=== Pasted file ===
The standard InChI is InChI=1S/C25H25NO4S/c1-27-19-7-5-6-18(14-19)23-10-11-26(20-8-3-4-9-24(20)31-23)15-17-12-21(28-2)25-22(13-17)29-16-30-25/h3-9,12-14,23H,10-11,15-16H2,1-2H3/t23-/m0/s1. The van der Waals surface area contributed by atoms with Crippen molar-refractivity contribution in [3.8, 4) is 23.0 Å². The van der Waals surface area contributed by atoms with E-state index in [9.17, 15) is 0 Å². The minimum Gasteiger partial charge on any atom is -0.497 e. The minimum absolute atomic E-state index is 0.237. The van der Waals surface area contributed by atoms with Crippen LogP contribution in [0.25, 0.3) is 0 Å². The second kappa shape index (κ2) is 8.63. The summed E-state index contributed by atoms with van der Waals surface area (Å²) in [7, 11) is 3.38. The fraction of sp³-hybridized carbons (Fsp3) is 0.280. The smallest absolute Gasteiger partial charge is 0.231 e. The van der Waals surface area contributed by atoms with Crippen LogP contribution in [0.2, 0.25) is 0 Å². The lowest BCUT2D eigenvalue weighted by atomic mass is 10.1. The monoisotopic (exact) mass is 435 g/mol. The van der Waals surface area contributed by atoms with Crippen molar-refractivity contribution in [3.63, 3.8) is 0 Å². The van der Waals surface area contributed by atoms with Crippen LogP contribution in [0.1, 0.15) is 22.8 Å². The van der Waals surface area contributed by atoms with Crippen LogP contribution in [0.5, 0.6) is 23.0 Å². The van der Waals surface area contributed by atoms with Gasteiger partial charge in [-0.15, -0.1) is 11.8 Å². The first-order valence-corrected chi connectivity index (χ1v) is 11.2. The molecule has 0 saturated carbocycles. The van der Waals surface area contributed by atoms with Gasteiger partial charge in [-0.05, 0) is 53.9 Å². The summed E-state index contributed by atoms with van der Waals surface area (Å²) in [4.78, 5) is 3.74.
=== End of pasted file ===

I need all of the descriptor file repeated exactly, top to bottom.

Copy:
The standard InChI is InChI=1S/C25H25NO4S/c1-27-19-7-5-6-18(14-19)23-10-11-26(20-8-3-4-9-24(20)31-23)15-17-12-21(28-2)25-22(13-17)29-16-30-25/h3-9,12-14,23H,10-11,15-16H2,1-2H3/t23-/m0/s1. The van der Waals surface area contributed by atoms with Crippen molar-refractivity contribution in [3.8, 4) is 23.0 Å². The van der Waals surface area contributed by atoms with E-state index in [9.17, 15) is 0 Å². The minimum Gasteiger partial charge on any atom is -0.497 e. The minimum absolute atomic E-state index is 0.237. The van der Waals surface area contributed by atoms with Crippen LogP contribution in [0.25, 0.3) is 0 Å². The second kappa shape index (κ2) is 8.63. The summed E-state index contributed by atoms with van der Waals surface area (Å²) in [7, 11) is 3.38. The fraction of sp³-hybridized carbons (Fsp3) is 0.280. The smallest absolute Gasteiger partial charge is 0.231 e. The van der Waals surface area contributed by atoms with Crippen LogP contribution in [0.2, 0.25) is 0 Å². The lowest BCUT2D eigenvalue weighted by atomic mass is 10.1. The monoisotopic (exact) mass is 435 g/mol. The van der Waals surface area contributed by atoms with Crippen molar-refractivity contribution in [3.63, 3.8) is 0 Å². The van der Waals surface area contributed by atoms with Crippen LogP contribution in [0.1, 0.15) is 22.8 Å². The van der Waals surface area contributed by atoms with Crippen LogP contribution in [0.5, 0.6) is 23.0 Å². The van der Waals surface area contributed by atoms with Gasteiger partial charge in [-0.15, -0.1) is 11.8 Å². The first-order valence-corrected chi connectivity index (χ1v) is 11.2. The molecule has 0 saturated carbocycles. The van der Waals surface area contributed by atoms with Gasteiger partial charge in [-0.05, 0) is 53.9 Å². The summed E-state index contributed by atoms with van der Waals surface area (Å²) in [4.78, 5) is 3.74.